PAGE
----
This reflection completes the assessment requirements for the teaching observation element of this module.
My observer kindly offered extremely positive feedback about my approach to teaching and the positive impact this had on the students, and commented that he had been inspired to explore teaching using role play. We also discussed some practical issues around a technology failure and a cluttered and noisy room.
Thoughts and feelings
I was pleased to hear the positive feedback, but was concerned that I had compromised the student experience by omitting to have a back up plan for the computer outage (the session required powerpoint). I worried about this for some time afterwards.
I was over critical of myself in this instance. My back up plan was to know my material and be able to deliver it without needing the slides. Student feedback did not indicate any concerns in this area, and I did not feel their learning had been compromised. The slides were available on Blackboard for the students after the session. It was also not helpful to carry this worry forwards.
The pressure on UK Higher Education organisations to please students is immense and I have a definite sense that my job security rests heavily on National Student Survey scores and the various league tables that students will use to make decisions about where to study. Students = money = a viable University = employment for lecturers such as myself. One of the questions on the NSS asks the students to rate their satisfaction with their teaching and learning experience.
Despite teaching on programme which attracts mostly local students and is funded largely by NHS Northwest (and is therefore less vulnerable than many other programmes) I realize that I am significantly affected by the pressure to ‘please’ students in order to keep my job. Is it realistic though to expect students on a very demanding course to be happy all the time? Satisfied with their lecturers all the time? Satisfied with assessments all the time? And feedback?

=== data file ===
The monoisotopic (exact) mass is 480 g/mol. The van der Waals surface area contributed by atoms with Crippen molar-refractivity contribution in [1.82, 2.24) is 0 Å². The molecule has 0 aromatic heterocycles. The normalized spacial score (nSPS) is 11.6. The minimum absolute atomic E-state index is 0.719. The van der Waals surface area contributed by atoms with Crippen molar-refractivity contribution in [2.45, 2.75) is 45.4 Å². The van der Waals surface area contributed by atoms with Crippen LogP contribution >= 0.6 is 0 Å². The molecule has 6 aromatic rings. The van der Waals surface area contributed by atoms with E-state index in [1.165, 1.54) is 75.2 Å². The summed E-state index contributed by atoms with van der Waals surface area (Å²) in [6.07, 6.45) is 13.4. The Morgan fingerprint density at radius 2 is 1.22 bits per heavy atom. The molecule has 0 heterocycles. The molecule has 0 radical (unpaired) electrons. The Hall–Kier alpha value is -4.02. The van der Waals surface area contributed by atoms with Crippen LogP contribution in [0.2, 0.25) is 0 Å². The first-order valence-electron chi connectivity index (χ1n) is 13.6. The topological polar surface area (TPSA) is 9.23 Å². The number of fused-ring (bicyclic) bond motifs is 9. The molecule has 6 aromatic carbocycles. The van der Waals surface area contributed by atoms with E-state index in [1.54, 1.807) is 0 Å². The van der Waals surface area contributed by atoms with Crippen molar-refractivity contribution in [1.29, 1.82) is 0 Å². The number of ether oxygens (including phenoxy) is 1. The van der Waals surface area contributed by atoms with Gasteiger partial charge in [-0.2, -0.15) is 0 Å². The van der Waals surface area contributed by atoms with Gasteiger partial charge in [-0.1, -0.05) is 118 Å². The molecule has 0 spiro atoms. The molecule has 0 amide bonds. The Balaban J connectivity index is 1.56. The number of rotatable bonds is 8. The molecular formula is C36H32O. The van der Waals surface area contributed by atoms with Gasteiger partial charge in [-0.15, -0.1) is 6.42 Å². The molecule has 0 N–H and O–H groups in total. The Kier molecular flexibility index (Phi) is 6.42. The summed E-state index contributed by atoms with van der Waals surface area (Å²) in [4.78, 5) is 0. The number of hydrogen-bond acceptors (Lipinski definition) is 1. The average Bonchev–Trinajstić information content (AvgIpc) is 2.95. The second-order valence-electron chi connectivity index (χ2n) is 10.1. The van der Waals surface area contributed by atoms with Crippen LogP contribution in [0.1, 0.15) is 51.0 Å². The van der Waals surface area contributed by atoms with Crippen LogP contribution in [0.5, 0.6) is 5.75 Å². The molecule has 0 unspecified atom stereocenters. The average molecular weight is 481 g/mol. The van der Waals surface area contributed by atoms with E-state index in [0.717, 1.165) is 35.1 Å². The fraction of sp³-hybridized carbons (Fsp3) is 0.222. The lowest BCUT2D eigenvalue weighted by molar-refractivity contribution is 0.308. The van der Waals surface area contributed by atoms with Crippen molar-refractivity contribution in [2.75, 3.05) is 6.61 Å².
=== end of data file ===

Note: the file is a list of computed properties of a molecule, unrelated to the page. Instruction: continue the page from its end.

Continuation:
Nonethless, the Universities buy-in to this system means I have to work within it and at times I find it stressful. Fry et al (2003) recognize the stressful nature of attempting to teach and facilitate learning, with maintaining academic rigor (and in my case producing capable occupational therapists) whilst managing external and sometimes apparently conflicting pressures and demands. Race (2010) suggests that lecturing is a stressful role and that lectures must take care of themselves. One of the strategies he suggests for this is reflection, however I think superficial reflection (Moon 1999) can encourage one to focus on negatives. To mitigate against this introspective approach and to develop a deeper level of reflection (Moon 1999) I have found discussing my thoughts with others in real time and using social media helps me to see alternative perspectives. In this case it as helped me to see that in order to maintain sanity I need to look at the bigger picture and recognize that most of my teaching is absolutely fine.
I began this process by discussing my reservations about reflection. My experience on this programme and particularly as I draw to the end of this module shows me that deep reflection, involving multiple perspectives, discussion, debate and reference to literature has a significant role to play not only in enhancing teaching and learning but also in relation to stress management. Being able to step back from ones own stress inducing assumptions, unpick them, discuss with professional networks (Bodell and Hook 2011), look at the evidence that supports or refutes them and formulate a more balances approach feels like a proactive rather than reactive stance. In this case, it doesn’t take away my anxieties about my professional securities, but it does mean they are not running away with me creating ever more dramatic images of myself as a destitute single mother. This can only be a good thing.
This module has allowed me to get into the habit of reflecting deeply and strategically on key issues and recording those reflections. My action plan now is to continue to do this which will also be useful if I am called for audit by the Health Professions Council. It is my intention to maintain this blog as a live environment for discussion of matters related to teaching and learning, with the aim of supporting my personal development and hopefully contributing to that of others. This account is liked to my Twitter feed, and I will also link it to Facebook, which is where I have found my online home amidst some wonderful occupational therapists, students and teachers.
Bodell, S & Hook, A 2011, ‘Using Facebook for professional networking: a modern-day essential. ‘, British Journal of Occupational Therapy, 74(12), pp.588-590.
Fry, H., Ketteridge, S. & Marshall, S. (2003) (Eds). A Handbook for Teaching & Learning in Higher Education. Enhancing Academic Practice. 2nd Edition, London: Kogan Page.
Moon, J. (1999) Reflection in Learning and Professional Development. London: Kogan Page.
Race, P. (2010) Making Learning Happen (2nd edition). London: Sage Publications